Freight charges: A heavy load

Tuesday, January 31, 2006

LONGMONT, Colo. - Sunrise Medical has joined a growing list of HME manufacturers that have either raised their free-freight minimum or increased product prices to help offset the high cost of fuel.
As of Jan. 9, 2006, Sunrise increased is free-freight minimum on all non-Web orders from $250 to $1,000. (See related story for a detailed outline of the Sunrise changes.) Also in January, Nova Ortho-Med increased its free freight minimum from $600 to $800. And late last year, Shoprider added a $20 shipping fee for single-unit orders and boosted the price of its products by $20 to $30.
"If you think about our industry, it is a bunch of bulky bent metal and plastic and there is nothing more expensive to ship," said Nova CEO Sue Chen. "It has really hurt us so much on the bottom line absorbing these freight costs."
Invacare created a stir in August by raising its free-freight minimum for standard products from $1,000 to $1,500. For orders less than $1,500, Invacare charges a 5% shipping fee. (Invacare provides free shipping for custom manual chairs, seating and parts--products where providers typically have a difficult time meeting the minimum.)
Bundling orders to meet larger minimums reduces the total number of orders. In turn, that drives down substantially the costs associated with order processing, say manufacturers.
"At first, when Invacare announced that, there was some disappointment from customers," said Lou Slangen, Invacare's senior vice president of worldwide market development. "However, I think everyone now, including our competitors, realizes that we have to be in this (together) with our providers and figure out a program where we can minimize the freight costs for both of us."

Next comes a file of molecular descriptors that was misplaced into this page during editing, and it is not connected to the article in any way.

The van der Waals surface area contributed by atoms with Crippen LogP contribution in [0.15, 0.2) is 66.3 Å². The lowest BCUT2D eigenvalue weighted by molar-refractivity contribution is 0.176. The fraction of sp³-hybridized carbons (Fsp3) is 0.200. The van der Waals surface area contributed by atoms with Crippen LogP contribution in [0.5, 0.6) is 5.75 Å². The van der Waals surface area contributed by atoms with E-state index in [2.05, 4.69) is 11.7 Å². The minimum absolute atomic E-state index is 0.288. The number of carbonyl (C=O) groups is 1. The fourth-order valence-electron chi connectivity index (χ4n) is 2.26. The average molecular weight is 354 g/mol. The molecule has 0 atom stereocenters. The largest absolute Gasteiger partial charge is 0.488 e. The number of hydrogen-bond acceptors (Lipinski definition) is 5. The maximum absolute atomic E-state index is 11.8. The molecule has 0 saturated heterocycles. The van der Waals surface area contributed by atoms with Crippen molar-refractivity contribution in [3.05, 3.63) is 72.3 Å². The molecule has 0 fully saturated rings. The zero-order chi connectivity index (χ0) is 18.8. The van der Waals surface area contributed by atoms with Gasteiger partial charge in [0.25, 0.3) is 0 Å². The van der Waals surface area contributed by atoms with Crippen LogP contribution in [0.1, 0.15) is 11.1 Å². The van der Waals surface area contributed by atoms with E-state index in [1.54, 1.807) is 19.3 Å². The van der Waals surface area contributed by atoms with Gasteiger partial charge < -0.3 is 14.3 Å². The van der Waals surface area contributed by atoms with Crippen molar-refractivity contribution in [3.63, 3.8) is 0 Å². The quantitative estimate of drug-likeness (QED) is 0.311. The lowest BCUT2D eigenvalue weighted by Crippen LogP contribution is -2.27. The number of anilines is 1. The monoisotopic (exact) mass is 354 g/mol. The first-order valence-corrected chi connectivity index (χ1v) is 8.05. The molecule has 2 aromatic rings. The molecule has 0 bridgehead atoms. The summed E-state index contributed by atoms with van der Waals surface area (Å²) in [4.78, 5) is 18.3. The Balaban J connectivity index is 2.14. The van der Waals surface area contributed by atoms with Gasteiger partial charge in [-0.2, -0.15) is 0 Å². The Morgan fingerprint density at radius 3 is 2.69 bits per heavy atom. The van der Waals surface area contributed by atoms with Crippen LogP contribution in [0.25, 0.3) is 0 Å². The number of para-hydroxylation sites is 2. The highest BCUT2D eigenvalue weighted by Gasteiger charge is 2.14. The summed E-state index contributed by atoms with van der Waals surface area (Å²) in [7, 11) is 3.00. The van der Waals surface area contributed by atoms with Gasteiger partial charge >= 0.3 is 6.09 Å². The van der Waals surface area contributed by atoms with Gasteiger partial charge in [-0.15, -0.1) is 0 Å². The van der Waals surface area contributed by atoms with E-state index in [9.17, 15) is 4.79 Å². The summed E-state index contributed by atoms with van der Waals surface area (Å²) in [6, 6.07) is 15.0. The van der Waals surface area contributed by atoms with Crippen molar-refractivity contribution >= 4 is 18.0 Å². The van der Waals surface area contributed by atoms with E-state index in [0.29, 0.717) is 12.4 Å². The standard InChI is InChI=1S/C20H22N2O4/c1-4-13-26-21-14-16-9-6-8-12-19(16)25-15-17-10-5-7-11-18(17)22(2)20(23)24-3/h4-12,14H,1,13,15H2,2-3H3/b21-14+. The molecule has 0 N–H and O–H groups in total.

Across the board, manufacturers have begun seeking out creative ways to minimize the burden of rising fuel/freight costs for themselves and their customers. In addition to rising its minimum, Nova Ortho-Med provides customers with tips intended to help them meet the minimum, such as adding accessories and rounding out product lines to improve sales, Chen said.
Other manufacturers have begun reconfiguring products and packaging to fit more goods in a smaller or same-size box. That allows manufacturers to pack more product into shipping containers, said Tom Tucker, Medline's vice president of sales for DME and respiratory.
"We've repackaged our line of suction catheters, getting them into a much smaller box and 100 per case vs. 50," Tucker said. "It may seem like a small thing, but it does add up."
To offset the rising cost of plastic, a petro-chemical product, Medline also has selectively increased the price of products that require a lot of plastic, Tucker said. Medline's free freight kicks in at $750 for most, but that can drop to as low as $350 if a provider allows the company to schedule deliveries--for example, every Monday.
Ideally, manufacturers said, they'd prefer not to raise freight fees and product prices, but in today's environment of high fuel costs, that's difficult if not impossible to do.
"We held off as long as we could," said Shoprider President David Lin. "We still invest heavily in R&D, and that is how we come up with new technologies that we think will benefit everyone involved. We don't make enough profits to be able to absorb the fuel costs."